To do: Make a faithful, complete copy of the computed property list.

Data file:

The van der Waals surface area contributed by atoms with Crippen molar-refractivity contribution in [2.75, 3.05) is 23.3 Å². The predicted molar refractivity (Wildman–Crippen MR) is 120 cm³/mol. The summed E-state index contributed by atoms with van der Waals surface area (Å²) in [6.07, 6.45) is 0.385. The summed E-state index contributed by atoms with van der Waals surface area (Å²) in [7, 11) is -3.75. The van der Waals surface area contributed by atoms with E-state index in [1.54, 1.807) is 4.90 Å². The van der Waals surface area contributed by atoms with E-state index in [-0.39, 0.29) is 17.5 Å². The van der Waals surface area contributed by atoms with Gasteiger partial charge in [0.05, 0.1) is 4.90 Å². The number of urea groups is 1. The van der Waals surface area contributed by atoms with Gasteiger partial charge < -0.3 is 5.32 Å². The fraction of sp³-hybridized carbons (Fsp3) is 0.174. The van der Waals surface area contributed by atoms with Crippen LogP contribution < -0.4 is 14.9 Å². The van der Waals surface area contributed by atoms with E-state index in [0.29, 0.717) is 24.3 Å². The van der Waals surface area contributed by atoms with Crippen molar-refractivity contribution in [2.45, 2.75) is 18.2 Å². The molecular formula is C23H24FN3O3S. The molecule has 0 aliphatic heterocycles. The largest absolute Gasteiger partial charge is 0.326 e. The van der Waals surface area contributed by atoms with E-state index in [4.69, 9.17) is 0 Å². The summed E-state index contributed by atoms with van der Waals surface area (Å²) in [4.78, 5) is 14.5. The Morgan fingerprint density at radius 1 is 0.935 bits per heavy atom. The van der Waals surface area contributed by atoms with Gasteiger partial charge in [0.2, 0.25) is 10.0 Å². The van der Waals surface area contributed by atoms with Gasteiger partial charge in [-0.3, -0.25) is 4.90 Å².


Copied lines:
The van der Waals surface area contributed by atoms with Crippen molar-refractivity contribution in [2.75, 3.05) is 23.3 Å². The predicted molar refractivity (Wildman–Crippen MR) is 120 cm³/mol. The summed E-state index contributed by atoms with van der Waals surface area (Å²) in [6.07, 6.45) is 0.385. The summed E-state index contributed by atoms with van der Waals surface area (Å²) in [7, 11) is -3.75. The van der Waals surface area contributed by atoms with E-state index in [1.54, 1.807) is 4.90 Å². The van der Waals surface area contributed by atoms with E-state index in [-0.39, 0.29) is 17.5 Å². The van der Waals surface area contributed by atoms with Gasteiger partial charge in [0.05, 0.1) is 4.90 Å². The number of urea groups is 1. The van der Waals surface area contributed by atoms with Gasteiger partial charge < -0.3 is 5.32 Å². The fraction of sp³-hybridized carbons (Fsp3) is 0.174. The van der Waals surface area contributed by atoms with Crippen LogP contribution < -0.4 is 14.9 Å². The van der Waals surface area contributed by atoms with E-state index in [0.29, 0.717) is 24.3 Å². The van der Waals surface area contributed by atoms with Crippen molar-refractivity contribution in [2.45, 2.75) is 18.2 Å². The molecular formula is C23H24FN3O3S. The molecule has 0 aliphatic heterocycles. The largest absolute Gasteiger partial charge is 0.326 e. The van der Waals surface area contributed by atoms with E-state index in [4.69, 9.17) is 0 Å². The summed E-state index contributed by atoms with van der Waals surface area (Å²) in [4.78, 5) is 14.5. The Morgan fingerprint density at radius 1 is 0.935 bits per heavy atom. The van der Waals surface area contributed by atoms with Gasteiger partial charge in [0.2, 0.25) is 10.0 Å². The van der Waals surface area contributed by atoms with Gasteiger partial charge in [-0.3, -0.25) is 4.90 Å².